The Lehigh Mountain Hawks' championship drought isn't quite as long as that.
But if the Brown and White hope to raise the trophy at Murray Goodman Stadium this weekend, they'll need to break a mini-curse of their own.
It refers to the Mountain Hawks' inability over the last four years to win both Game 10 and Game 11 on the schedule, specifically during the last four years.
There have been years that Lehigh has needed Game 10 to have a chance to win the Patriot League, but haven't been able to get it done. There have been other years where they've needed Game 11 to do so, and missed.
When Games 10 and 11 have title implications, and when Lehigh wins those games, they tend to be Patriot League champs. When they lose one or the other, there tends to be the type of hurt that the Indians got to experience firsthand last night.
The Lehigh seniors almost certainly remember how that feels, on the potential last day of their playing careers at Murray Goodman Stadium.
During the Andy Coen era, Lehigh has actually done quite well during Game 10's, going 8-2.
However, two of those losses over last five years forced Lehigh out of the Patriot League title race in probably the most excruciating way possible.
The first was in 2012, when the 9-0 Hawks hosted Colgate in a game which would have wrapped up the Patriot League title, and an FCS Playoff bid. There was talk of a possible seed if they win, or at a bare minimum a home playoff game.
|Colgate head coach Dick Biddle, celebrating|
After going up 24-14 at halftime, Colgate would rally for three touchdowns, shutting out Lehigh's offense and ultimately winning 35-24.
"We didn't panic on offense," Colgate head coach Dick Biddle said after the game. "We just kept going. It was a tough, physical game today, and we kind of wore them out in the fourth quarter. And the defense really stepped up. In the games before, we had to score on every possession. We didn't do it this time, and our defense rallied. It was great."
The Mountain Hawks that year would rally to defeat Lafayette in Easton, and at 10-1, many people, including myself, thought that there was no way that the FCS Playoff committee would deny a Lehigh team that had managed to amass 10 Division I wins and really only played one disappointing half of football all season - that ill-fated Game 10.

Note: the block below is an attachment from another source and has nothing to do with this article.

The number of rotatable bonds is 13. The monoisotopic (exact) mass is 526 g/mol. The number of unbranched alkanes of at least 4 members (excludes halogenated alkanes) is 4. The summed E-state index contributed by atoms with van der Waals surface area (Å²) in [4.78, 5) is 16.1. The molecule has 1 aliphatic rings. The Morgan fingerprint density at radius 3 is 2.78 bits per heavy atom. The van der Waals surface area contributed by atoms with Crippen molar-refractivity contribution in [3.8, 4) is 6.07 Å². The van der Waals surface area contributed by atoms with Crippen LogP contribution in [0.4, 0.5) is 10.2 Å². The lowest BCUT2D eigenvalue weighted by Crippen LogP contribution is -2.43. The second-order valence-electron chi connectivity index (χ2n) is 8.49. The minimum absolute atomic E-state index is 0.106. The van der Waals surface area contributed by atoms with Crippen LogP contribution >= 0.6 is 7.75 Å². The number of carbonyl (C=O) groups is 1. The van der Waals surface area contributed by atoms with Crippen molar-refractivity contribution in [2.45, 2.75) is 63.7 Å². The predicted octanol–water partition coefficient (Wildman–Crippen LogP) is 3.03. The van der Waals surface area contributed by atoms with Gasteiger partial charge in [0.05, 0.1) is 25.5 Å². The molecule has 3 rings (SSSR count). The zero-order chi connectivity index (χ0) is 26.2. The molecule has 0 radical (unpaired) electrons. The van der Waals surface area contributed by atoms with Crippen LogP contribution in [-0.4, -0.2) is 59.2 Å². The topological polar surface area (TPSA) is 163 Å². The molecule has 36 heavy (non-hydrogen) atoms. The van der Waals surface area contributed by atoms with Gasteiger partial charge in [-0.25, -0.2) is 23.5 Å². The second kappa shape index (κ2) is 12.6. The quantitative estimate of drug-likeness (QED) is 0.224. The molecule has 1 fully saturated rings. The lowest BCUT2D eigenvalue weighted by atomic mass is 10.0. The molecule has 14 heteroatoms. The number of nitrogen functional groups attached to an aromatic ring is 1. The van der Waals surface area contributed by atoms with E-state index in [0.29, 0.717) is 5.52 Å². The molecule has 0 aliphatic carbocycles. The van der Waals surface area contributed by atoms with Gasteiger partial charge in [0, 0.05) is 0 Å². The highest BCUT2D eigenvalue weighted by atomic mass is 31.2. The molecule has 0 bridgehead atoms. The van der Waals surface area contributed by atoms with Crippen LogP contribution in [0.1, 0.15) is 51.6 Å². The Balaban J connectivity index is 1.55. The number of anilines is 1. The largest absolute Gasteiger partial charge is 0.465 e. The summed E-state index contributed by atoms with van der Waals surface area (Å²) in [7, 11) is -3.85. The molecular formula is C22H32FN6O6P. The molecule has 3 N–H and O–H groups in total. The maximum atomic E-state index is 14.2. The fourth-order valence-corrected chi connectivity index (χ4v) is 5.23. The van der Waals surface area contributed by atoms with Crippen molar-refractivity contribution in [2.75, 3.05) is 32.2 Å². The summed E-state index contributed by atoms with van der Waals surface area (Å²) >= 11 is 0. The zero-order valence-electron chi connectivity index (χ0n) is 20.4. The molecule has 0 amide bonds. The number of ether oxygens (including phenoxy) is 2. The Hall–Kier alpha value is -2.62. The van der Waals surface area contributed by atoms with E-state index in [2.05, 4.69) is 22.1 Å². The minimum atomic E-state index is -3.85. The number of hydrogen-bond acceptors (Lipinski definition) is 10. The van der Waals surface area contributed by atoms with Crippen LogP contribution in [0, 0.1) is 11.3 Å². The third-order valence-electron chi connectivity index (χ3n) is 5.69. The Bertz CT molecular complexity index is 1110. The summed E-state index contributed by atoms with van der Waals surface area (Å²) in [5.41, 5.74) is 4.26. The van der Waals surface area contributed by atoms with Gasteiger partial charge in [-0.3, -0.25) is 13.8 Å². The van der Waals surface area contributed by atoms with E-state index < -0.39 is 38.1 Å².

But deny them they did.
Despite the 10 Division I wins, Lehigh was out, and no screed I would write would be enough to make anyone change their minds. Which meant that for those seniors, their final playing memory at Murray Goodman Stadium would be a loss.
And the truth remained: Win Game 10, at home, on their home field, and Lehigh would have been champions.
|2015 Patriot League Championship Trophy|
That Game 10 was up in Hamilton, and also had title considerations. Win, and the Mountain Hawks would be one win away against 1-9 Lafayette for a chance to win the Patriot League title. Lose, and it would be Colgate's.
"The game was a thriller. A classic," I wrote. "Both Colgate, who would clinch a share of the Patriot League championship today, and Lehigh, who wouldn't, were incredibly evenly matched. Every time Colgate scored, Lehigh responded with a touchdown of their own, never trailing by more than a score, but never leading, either."
"It was a street fight down to the last minute," I continued. "To the last five yards. Lehigh got all the way down to the Raider 5 yard line, 1st and goal at the 5. And Colgate won that street fight. Since they stopped the Mountain Hawks from getting those last five yards, they are now the champs."
Lehigh's seniors would return to Murray Goodman and get the win they wanted and expected, and thus didn't finish their final games at Murray Goodman stadium with a loss. But they also didn't end their four year careers with championship rings, either, something that Lehigh players generally have earned their entire time in the Patriot League.
"If we have guys who get caught looking ahead, then we have the wrong guys because there's so much at stake," Coen told Keith Groller of The Morning Call in the run-up to this weekend's game. "Last year's senior group left here without a championship ring and that was the first senior group that left here without a championship in at least 20 years. So now we have an opportunity to restart that. So I think our guys will be plenty motivated, but Bucknell is a capable team."